[LAU] Issue with the priority of the sound cards using rtirq
Rui Nuno Capela
rncbc at rncbc.org
Thu May 3 07:51:56 UTC 2012
On 05/03/2012 07:25 AM, Fernando Lopez-Lezcano wrote:
> On 05/02/2012 12:19 AM, Jeremy Jongepier wrote:
>> On 05/01/12 20:32, Fernando Lopez-Lezcano wrote:
>>> (I don't seem to find the start of the thread in my mailbox)
>>> ohci_hcd is there is you specify usb in the list of priorities rtirq
>>> needs to raise. And nvidia is there probably because it shares an
>>> interrupt with a real soundcard. Rtirq does not raise the priority of
>>> only the soundcard, but everything that uses the interrupt that the
>>> soundcard uses.
>> Afaik this is not true. The threadirqs kernel option (or a real-time
>> kernel) creates bottom halves (or tasklets, or softirqs) of each device
>> that has or shares an IRQ. So in Ralf's case four devices share IRQ 18,
>> two USB hubs, a soundcard and a graphics card. Each of those devices
>> gets its own specific softirq which then can get prioritized with rtirq
>> accordingly. Default rtprio is 50 afaik, so nvidia should get rtprio 50
>> and not 82.
> That's how we all would like things to work, regretfully that is not how
> things actually work.
>>> AFAIK it is not possible (or simple) to raise _just_ the soundcard as it
>>> is impossible to know which irq process corresponds to a soundcard (and
>>> which one does not). That is because the labeling of the irq process
>>> names in the ps listing is arbitrary.
>> It is not arbitrary, the softirqs get specific names derived from the
>> loaded kernel module for that device iirc.
> For soundcard drivers there is no convention for naming the irq process
> that services its interrupt. The name of the irq process does not match
> the name of the kernel module (which would be an obvious choice). The
> ascii that is printed by ps is defined in the kernel code for each
> driver, and driver authors pick different names that are not consistent.
> That means you can't pattern match for the right irq process if the
> interrupt number is shared by several devices.
> It would be possible to pattern match if, for example, all soundcards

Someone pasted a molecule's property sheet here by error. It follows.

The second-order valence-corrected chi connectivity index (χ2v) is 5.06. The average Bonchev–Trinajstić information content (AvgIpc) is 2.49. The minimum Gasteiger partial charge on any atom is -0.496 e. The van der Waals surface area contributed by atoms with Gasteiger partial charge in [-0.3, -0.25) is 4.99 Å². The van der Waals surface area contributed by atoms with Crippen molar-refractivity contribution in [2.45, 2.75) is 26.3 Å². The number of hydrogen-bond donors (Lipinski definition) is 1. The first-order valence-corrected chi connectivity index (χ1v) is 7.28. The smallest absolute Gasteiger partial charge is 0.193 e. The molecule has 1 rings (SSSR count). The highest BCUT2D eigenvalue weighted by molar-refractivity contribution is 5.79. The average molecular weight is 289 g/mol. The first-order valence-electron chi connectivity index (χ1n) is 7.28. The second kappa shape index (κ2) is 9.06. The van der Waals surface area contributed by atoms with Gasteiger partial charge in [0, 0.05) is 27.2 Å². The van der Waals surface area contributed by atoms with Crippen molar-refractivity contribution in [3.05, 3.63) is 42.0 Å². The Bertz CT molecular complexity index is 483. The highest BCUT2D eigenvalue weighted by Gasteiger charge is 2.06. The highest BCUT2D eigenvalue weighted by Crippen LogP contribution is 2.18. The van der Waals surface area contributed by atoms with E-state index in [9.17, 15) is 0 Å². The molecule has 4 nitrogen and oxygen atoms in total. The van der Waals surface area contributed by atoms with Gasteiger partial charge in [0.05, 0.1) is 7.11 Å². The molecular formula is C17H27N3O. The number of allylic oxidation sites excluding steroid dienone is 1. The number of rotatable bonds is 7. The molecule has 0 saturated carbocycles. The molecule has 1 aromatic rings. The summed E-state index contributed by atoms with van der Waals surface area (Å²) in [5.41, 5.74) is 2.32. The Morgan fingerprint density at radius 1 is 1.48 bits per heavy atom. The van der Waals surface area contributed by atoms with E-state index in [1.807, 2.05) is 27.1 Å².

> used a "snd_" prefix for the name of the irq process, but that is not
> the case (at least until last time I looked at the kernel code for this
> very same reason).
>> So the graphics card gets a
>> label 18-nvidia, the soundcard 18-snd_hdsp and both usb hubs
>> 18-ohci_usb. And it is those labels that rtirq uses to set the rtprio
>> for the different softirqs.
> The rtirq code does the following (simplified):
> - rtirq gets the irq number from /proc/asound/cards
> - that number is used to search the output of ps looking for matches
> with that particular irq number
> - there is no way to tell which irq process corresponds to a soundcard,
> rtirq does not try AFAICT
> - so, all irq processes that match the number get the elevated priority
> For example, in my laptop, from /proc/interrupts:
> 16: 2551 516 113 95 IO-APIC-fasteoi nouveau, snd_hda_intel, mmc0
> rtirq happily gives them 75, 74 and 73:
> 222 FF 75 - 115 0.0 S irq/16-nouveau
> 11077 FF 74 - 114 0.0 S irq/16-snd_hda_
> 11082 FF 73 - 113 0.0 S irq/16-mmc0
> Please let me know if there is a way to, given an irq number, know what
> is the pid of the irq process that services that irq number for a
> particular _soundcard_, I have found no way of doing that so far[*].
you seem to be using an old rtirq version--the latest maybe found here:
i believe the newer rtirq already addresses the above: the only irq line
that shall get prioritized will be the one of hda-intel soundcard
(irq/16-snd_hda), as long you DON'T include "nouveau" nor "mmc" on the
RTIRQ_NAME_LIST, while "snd" stays there put.
> Note that in all other cases other than soundcards rtirq looks for the
> name, not the number of the irq (for example for usb the names are well
> known and unique and hardwired into rtirq).
it looks for name particle _and_ number, last time i've checked :)
> [*] other than scanning the kernel source code for the names of all
> possible soundcard driver irq processes, making a list and matching
> against that - it would work but it would depend on those names not
> changing, and of having the list that matches the kernel you are running.
that might be the case. add to that that the ps command name is
truncated to 15chars which confuses the matching of some soundcard
module names or labels, often down to 4 or 5 chars eg. "hda_" instead of
full "hda_intel", or worst, "ice1" for both "ice1712" and "ice1724"...
rncbc aka Rui Nuno Capela
rncbc at rncbc.org
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